Introduction to Power System Stability – The stability of an interconnected power system is its ability to return to normal or stable operation after having been subjected to some form of disturbance. Conversely, instability means a condition denoting loss of synchronism or falling out of step. Stability considerations have been recognized as an essential part of power system planning for a long time. With interconnected systems continually growing in size and extending over vast geographical regions, it is becoming increasingly more difficult to maintain synchronism between various parts of a power system.
The dynamics of a power system are characterised by its basic features given below:
- Synchronous tie exhibits the typical behaviour that as power transfer is gradually increased a maximum limit is reached beyond which the system cannot stay in synchronism, i.e., it falls out of step.
- The system is basically a spring-inertia oscillatory system with inertia on the mechanical side and spring action provided by the synchronous tie wherein power transfer is proportional to sin δ or δ (for small δ, δ being the relative internal angle of machines).
- Because of power transfer being proportional to sin δ, the equation determining system dynamics is nonlinear for disturbances causing large variations in angle δ. Stability phenomenon peculiar to non-linear systems as distinguished from linear systems is therefore exhibited by power systems (stable up to a certain magnitude of disturbance and unstable for larger disturbances).
Accordingly power system stability problems are classified into three basic types steady state, dynamic and transient.
The study of steady state stability is basically concerned with the determination of the upper limit of machine loadings before losing synchronism, provided the loading is increased gradually.
Dynamic instability is more probable than steady state instability. Small disturbances are continually occurring in a power system (variations in loadings, changes in turbine speeds, etc.) which are small enough not to cause the system to lose synchronism but do excite the system into the state of natural oscillations. The system is said to be dynamically stable if the oscillations do not acquire more than certain amplitude and die out quickly (i.e., the system is well-damped). In a dynamically unstable system, the oscillation amplitude is large and these persist for a long time (i.e., the system is underdamped). This kind of instability behaviour constitutes a serious threat to system security and creates very difficult operating conditions. Dynamic stability can be significantly improved through the use of power system stabilizers. Dynamic system study has to be carried out for 5-10 s and sometimes up to 30 s. Computer simulation is the only effective means of studying dynamic stability problems. The same simulation programmes are, of course, applicable to transient stability studies.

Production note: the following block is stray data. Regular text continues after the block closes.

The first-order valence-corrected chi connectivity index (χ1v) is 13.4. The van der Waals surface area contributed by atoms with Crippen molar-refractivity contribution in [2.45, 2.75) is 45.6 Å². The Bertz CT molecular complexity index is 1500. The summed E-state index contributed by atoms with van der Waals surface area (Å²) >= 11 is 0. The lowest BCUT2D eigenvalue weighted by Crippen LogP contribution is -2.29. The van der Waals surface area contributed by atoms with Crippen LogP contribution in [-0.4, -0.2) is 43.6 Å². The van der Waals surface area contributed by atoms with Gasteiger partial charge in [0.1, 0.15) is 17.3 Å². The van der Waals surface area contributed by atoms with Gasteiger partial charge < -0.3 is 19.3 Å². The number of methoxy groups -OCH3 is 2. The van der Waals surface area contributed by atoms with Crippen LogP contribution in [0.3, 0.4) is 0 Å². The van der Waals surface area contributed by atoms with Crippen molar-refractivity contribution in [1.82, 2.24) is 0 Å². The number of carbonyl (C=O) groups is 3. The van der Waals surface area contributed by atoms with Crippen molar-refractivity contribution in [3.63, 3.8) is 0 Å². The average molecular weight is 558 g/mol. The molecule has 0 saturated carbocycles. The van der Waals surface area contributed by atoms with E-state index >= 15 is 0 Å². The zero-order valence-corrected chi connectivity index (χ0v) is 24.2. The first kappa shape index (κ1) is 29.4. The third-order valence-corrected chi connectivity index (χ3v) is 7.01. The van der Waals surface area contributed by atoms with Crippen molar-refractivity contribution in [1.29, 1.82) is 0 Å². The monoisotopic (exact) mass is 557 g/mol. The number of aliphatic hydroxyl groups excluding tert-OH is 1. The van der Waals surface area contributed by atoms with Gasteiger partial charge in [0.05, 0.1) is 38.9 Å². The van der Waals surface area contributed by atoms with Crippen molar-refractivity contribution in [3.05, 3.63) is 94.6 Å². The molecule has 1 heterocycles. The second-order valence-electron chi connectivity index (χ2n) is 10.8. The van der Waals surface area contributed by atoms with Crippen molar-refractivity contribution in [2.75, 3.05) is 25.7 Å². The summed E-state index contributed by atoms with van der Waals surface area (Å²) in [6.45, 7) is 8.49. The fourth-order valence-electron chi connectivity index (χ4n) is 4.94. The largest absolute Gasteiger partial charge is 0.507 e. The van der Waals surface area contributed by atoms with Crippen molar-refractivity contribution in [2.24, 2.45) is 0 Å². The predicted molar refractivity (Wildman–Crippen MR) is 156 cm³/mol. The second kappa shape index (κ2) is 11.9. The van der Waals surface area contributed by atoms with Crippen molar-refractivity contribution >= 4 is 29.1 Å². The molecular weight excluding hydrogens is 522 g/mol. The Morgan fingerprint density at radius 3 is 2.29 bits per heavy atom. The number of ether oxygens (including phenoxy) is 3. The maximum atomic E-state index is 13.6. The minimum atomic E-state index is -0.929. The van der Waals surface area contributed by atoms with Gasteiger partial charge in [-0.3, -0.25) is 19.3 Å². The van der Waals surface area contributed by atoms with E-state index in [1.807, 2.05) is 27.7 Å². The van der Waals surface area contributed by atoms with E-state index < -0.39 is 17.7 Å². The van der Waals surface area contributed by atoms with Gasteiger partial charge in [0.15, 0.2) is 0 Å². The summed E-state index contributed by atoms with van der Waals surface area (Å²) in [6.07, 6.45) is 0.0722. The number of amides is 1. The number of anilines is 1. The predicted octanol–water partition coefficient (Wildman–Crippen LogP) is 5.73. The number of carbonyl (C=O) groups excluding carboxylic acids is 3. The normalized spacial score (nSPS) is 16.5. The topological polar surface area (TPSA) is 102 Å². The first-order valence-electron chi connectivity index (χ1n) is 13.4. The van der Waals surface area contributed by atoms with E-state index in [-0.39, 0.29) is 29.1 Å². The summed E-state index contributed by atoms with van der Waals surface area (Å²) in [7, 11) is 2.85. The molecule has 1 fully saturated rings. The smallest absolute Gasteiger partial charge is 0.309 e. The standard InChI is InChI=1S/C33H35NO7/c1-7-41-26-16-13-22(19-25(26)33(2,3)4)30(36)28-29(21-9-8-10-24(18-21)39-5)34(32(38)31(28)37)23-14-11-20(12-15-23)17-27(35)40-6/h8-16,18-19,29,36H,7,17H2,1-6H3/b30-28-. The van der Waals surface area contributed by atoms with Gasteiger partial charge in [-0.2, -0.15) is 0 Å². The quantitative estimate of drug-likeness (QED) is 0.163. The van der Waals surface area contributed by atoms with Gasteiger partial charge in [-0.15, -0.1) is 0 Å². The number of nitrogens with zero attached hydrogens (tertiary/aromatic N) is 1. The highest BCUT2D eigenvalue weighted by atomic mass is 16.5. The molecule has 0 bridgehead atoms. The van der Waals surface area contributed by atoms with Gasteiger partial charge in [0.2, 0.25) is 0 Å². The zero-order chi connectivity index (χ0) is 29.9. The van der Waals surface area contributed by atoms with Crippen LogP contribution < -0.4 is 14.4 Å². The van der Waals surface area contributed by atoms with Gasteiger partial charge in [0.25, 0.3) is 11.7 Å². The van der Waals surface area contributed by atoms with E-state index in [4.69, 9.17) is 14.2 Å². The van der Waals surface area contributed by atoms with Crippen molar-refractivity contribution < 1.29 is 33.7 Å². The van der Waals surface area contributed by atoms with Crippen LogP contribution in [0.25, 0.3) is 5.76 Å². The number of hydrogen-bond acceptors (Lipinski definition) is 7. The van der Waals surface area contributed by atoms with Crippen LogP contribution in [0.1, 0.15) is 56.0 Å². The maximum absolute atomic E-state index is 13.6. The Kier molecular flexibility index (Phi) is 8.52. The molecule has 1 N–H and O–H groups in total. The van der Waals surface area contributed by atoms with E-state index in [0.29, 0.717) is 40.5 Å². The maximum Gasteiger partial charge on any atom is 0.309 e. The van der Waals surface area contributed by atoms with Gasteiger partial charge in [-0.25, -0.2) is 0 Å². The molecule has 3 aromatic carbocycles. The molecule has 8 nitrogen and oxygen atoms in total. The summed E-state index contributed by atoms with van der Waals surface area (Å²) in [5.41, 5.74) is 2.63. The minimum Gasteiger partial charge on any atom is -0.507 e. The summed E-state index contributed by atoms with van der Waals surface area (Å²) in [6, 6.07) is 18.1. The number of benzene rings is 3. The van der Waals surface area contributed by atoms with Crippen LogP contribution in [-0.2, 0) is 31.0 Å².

Following a sudden disturbance on a power system rotor speeds, rotor angular differences and power transfer undergo fast changes whose magnitudes are dependent upon .the severity of disturbance. For a large disturbance, changes in angular differences may be so large as to cause the machines to fall out of step. This type of instability is known as transient instability and is a fast phenomenon usually occurring within 1 s for a generator close to the cause of disturbance. There is a large range of disturbances which may occur on a power system, but a fault on a heavily loaded line which requires opening the line to clear the fault is usually of greatest concern. The tripping of a loaded generator or the abrupt dropping of a large load may also cause instability.
The effect of short circuits (faults), the most severe type of disturbance to which a power system is subjected, must be determined in nearly all stability studies. During a fault, electrical power from nearby generators is reduced drastically, while power from remote generators is scarcely affected. In some cases, the system may he stable even with a sustained fault, whereas other systems will be stable only if the fault is cleared with sufficient rapidity. Whether the system is stable on occurrence of a fault depends not only on the system itself, but also on the type of fault, location of fault, rapidity of clearing and method of clearing, i.e., whether cleared by the sequential opening of two or more breakers or by simultaneous opening and whether or not the faulted line is reclosed. The transient stability limit is almost always lower than the steady state limit; but unlike the latter, it may exhibit different values depending on the nature, location and magnitude of disturbance.
Modern power systems have many interconnected generating stations, each with several generators and many loads. The machines located at any one point in a system normally act in unison. It is, therefore, common practice in stability studies to consider all the machines at one point as one large machine. Also machines which are not separated by lines of high reactance are lumped together and considered as one equivalent machine. Thus a multimachine system can often be reduced to an equivalent few machine system. If synchronism is lost, the machines of each group stay together although they go out of step with other groups. Qualitative behaviour of machines in an actual system is usually that of a two machine system. Because of its simplicity, the two machine system is extremely useful in describing the general concepts of power system stability and the influence of various factors on stability. It will be seen in this chapter that a two machine system can be regarded as a single machine system connected to infinite system.
Stability study of a multimachine system must necessarily be carried out on a digital computer.